When your child bites or hits you, it is very important that you make a swift, direct response. State firmly and immediately: "No! Do not bite! Biting hurts!" Keep your words simple and short. Long explanations about why biting and hitting are wrong are useless with toddlers — children this age simply don't have the attention span or developmental ability to understand. Remove him from the frustrating or over-stimulating situation for one to two minutes. If your child has kicked or hit another child, also pay attention to the victim. By properly addressing this behavior, most children do learn quickly that this kind of behavior is socially unacceptable and stop.
You can introduce a cup as soon as your baby begins feeding himself finger foods, usually around 9 months. Start with a cup that has handles for your toddler to hold onto. Toddlers can learn to drink from a regular cup, but many parents choose one with a spout and a snap-on lid ("sippy" cup) to minimize spills. Initially, put only a small amount (1/2 to 1 ounce) of breast milk or formula in the cup and offer it at one meal a day. Don't worry if your child treats the cup as a toy and tips it over. Eventually, he will get some of the liquid into his mouth. As he gets better at drinking from the cup, you can gradually put in more liquid and offer it more times during the day.
It is OK to start offering a cup with water or juice, but this can delay the weaning process because some children then think the bottle is for milk and the cup is for other things.
Don't be surprised if it takes several months to wean your child completely off the bottle. Let your toddler's interest in the cup guide you. Expect occasional setbacks. For example, when your child has a cold or cough, he may ask for a bottle because it is comforting and familiar to him. Try to be flexible and let your toddler develop according to his own schedule.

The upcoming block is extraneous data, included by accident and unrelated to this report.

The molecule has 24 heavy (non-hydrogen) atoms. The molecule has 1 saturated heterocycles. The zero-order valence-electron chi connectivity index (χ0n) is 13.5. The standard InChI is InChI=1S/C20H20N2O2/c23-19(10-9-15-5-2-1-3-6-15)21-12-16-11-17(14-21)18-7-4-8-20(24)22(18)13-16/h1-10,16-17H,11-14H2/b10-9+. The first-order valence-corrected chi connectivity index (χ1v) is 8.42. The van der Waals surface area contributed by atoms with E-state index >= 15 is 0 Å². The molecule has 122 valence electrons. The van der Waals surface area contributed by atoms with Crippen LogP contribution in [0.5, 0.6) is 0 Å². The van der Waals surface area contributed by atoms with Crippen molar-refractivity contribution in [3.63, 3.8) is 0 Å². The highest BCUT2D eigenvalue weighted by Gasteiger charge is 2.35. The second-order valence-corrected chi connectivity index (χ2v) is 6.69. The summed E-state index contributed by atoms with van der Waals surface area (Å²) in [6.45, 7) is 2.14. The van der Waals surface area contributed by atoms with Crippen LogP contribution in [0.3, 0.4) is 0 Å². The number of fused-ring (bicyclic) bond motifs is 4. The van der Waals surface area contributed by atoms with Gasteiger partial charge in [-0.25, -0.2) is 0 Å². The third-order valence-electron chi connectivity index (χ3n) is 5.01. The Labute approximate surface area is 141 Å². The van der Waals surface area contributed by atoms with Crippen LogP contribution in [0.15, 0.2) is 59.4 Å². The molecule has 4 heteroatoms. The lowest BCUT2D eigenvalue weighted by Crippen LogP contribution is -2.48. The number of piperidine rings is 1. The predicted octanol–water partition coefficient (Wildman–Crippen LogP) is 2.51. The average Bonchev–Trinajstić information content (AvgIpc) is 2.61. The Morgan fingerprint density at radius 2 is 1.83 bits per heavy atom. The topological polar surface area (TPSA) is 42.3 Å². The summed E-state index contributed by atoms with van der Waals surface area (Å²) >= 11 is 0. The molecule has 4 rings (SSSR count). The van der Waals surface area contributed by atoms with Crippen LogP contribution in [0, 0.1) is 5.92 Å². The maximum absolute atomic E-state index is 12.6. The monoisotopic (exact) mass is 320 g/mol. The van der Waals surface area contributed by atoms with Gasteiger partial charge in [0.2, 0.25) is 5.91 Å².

It is also common for a toddler to be reluctant to give up the last bottle-feeding before bedtime. Toddlers like routines, and the bedtime bottle is often part of a soothing bedtime ritual that includes cuddling with mom or dad. Most toddlers do not actually need the nutrition of a bedtime bottle and can easily sleep through the night without it. You may want to first offer a bedtime bottle with water instead of milk, and then switch to water from a cup. If your child drinks anything other than water after he has brushed his teeth before bed, he should brush his teeth again. Sugars from milk or juice left in the mouth while sleeping can cause cavities.
If you choose to allow your toddler to watch television, it's important to select the content of his viewing carefully. Pick educational and nonviolent programming from public television or children's videos; both are free from commercial advertising. Consider music videos for children; infants and toddlers especially enjoy singing and dancing. Watch the program with your child, so you are sure that it is appropriate for her. Try not to use the VCR as a babysitter — pick one or two shows or short videos as a special treat.
For children younger than 2 years of age, it is recommended that total media time be limited to less than an hour per day. Limiting TV time when your child is still a toddler may help to avoid battles over how much he can watch later in life. More importantly, it will help him learn to look beyond the television for sources of entertainment.